Alexa gets smarter with AI and how is AI paying off for Microsoft? According to one report AI was mentioned 175 times in a recent Microsoft analyst briefing – does that give you any hints? And could you determine that a breach is material and get a report out to authorities in four days? You might have to.
These are the top tech news stories on today’s Hashtag Trending.
I’m your host Jim Love, CIO of IT World Canada and Tech News Day in the US.
Alexa – smarten up. You know you’ve said it. And you know what she says.
Amazon is gearing up to breathe new life into its Alexa voice assistant by integrating generative AI, a move that could redefine the role of over half a billion Alexa-enabled devices worldwide. The tech giant sees this as an opportunity to transform these devices into delivery channels for a voice-enabled AI similar to ChatGPT.
Amazon has been relatively quiet about offering AI services directly to consumers, but that’s about to change. The first signs of this shift are expected to be unveiled at an event at Amazon’s HQ2 offices in Arlington, Virginia, on September 20. However, more comprehensive integrations will take some time, possibly extending into next year and beyond.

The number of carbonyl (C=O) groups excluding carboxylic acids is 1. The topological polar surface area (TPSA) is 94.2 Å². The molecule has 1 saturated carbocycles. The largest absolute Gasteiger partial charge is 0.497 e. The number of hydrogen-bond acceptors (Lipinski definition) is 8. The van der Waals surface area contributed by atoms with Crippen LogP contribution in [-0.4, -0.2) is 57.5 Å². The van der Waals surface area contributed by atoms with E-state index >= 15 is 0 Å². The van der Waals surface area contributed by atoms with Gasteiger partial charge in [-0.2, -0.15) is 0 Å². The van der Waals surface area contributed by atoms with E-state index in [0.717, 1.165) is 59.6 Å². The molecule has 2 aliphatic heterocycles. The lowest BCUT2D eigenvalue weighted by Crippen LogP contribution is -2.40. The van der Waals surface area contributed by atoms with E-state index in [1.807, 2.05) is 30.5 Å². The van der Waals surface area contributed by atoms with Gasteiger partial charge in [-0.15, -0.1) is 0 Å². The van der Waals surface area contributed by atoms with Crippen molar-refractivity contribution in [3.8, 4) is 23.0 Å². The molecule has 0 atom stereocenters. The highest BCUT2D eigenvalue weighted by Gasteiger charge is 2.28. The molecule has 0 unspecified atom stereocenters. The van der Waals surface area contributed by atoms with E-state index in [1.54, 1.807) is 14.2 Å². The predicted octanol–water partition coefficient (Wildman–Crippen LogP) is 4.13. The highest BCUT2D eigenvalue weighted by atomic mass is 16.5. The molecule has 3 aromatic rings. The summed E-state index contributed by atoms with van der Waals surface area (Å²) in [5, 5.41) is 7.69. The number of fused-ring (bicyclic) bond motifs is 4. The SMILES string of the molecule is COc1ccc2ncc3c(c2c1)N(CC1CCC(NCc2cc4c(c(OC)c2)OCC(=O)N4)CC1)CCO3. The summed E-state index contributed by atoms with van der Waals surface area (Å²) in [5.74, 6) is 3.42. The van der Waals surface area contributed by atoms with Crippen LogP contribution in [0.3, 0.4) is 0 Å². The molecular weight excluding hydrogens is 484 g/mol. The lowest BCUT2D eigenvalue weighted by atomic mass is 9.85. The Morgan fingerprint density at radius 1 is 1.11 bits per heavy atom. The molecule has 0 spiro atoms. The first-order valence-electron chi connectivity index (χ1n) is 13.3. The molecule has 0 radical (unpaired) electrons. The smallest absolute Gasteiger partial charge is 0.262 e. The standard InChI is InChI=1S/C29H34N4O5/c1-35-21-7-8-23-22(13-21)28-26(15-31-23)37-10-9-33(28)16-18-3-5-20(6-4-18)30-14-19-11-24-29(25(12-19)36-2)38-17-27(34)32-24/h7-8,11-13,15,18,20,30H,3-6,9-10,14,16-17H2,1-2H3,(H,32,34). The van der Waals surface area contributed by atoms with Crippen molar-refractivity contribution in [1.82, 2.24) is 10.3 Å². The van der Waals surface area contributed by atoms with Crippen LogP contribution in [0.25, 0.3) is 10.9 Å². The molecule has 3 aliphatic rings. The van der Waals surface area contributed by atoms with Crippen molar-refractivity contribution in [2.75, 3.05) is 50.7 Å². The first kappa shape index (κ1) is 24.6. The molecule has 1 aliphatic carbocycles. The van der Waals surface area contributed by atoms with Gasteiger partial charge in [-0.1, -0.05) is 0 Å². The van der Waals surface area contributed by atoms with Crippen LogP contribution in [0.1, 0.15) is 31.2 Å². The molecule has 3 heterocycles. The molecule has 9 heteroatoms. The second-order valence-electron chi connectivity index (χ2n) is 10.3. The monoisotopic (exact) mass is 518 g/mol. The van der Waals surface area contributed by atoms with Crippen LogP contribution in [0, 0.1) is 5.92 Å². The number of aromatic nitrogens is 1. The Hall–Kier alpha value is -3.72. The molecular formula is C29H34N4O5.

Amazon believes that Alexa’s widespread presence in homes, coupled with its connectivity to a variety of devices, gives it a competitive edge. Many of Amazon’s devices are equipped with additional sensors like cameras and microphones that can provide context to generative AI queries. This could potentially enable Alexa to not only answer questions but also perform actions based on user instructions.
However, this potential advantage also presents challenges related to security and privacy. Alexa must ensure that these AI systems, which are known to “hallucinate” or make things up, do not perform actions they shouldn’t, such as opening doors or starting cars. There are also technical hurdles to overcome, such as the increased time and computing resources required for generative AI to respond to queries.